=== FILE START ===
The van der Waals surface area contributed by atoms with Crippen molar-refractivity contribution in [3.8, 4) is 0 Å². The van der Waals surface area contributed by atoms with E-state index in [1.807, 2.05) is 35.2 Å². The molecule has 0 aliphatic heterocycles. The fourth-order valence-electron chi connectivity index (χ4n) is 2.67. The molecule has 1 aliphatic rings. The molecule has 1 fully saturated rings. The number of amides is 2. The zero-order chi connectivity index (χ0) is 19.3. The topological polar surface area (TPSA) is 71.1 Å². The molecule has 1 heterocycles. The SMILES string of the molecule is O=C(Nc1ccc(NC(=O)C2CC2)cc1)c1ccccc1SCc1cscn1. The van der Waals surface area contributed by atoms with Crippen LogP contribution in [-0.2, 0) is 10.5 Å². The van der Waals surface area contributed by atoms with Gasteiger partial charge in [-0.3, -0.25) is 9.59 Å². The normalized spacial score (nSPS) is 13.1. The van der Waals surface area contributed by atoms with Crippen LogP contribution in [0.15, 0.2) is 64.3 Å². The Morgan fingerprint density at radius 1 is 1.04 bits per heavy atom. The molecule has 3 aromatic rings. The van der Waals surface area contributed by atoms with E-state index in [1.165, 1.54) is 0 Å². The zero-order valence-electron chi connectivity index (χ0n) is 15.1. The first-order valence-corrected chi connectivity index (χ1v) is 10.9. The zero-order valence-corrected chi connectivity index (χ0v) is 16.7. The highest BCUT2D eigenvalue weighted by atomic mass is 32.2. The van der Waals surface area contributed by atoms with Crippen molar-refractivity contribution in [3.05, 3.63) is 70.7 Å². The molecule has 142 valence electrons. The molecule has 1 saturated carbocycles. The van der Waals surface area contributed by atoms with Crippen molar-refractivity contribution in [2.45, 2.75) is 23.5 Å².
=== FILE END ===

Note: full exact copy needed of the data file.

The van der Waals surface area contributed by atoms with Crippen molar-refractivity contribution in [3.8, 4) is 0 Å². The van der Waals surface area contributed by atoms with E-state index in [1.807, 2.05) is 35.2 Å². The molecule has 0 aliphatic heterocycles. The fourth-order valence-electron chi connectivity index (χ4n) is 2.67. The molecule has 1 aliphatic rings. The molecule has 1 fully saturated rings. The number of amides is 2. The zero-order chi connectivity index (χ0) is 19.3. The topological polar surface area (TPSA) is 71.1 Å². The molecule has 1 heterocycles. The SMILES string of the molecule is O=C(Nc1ccc(NC(=O)C2CC2)cc1)c1ccccc1SCc1cscn1. The van der Waals surface area contributed by atoms with Crippen LogP contribution in [-0.2, 0) is 10.5 Å². The van der Waals surface area contributed by atoms with Gasteiger partial charge in [-0.3, -0.25) is 9.59 Å². The normalized spacial score (nSPS) is 13.1. The van der Waals surface area contributed by atoms with Crippen LogP contribution in [0.15, 0.2) is 64.3 Å². The Morgan fingerprint density at radius 1 is 1.04 bits per heavy atom. The molecule has 3 aromatic rings. The van der Waals surface area contributed by atoms with E-state index in [1.165, 1.54) is 0 Å². The zero-order valence-electron chi connectivity index (χ0n) is 15.1. The first-order valence-corrected chi connectivity index (χ1v) is 10.9. The zero-order valence-corrected chi connectivity index (χ0v) is 16.7. The highest BCUT2D eigenvalue weighted by atomic mass is 32.2. The van der Waals surface area contributed by atoms with Crippen molar-refractivity contribution in [3.05, 3.63) is 70.7 Å². The molecule has 142 valence electrons. The molecule has 1 saturated carbocycles. The van der Waals surface area contributed by atoms with Crippen molar-refractivity contribution in [2.45, 2.75) is 23.5 Å².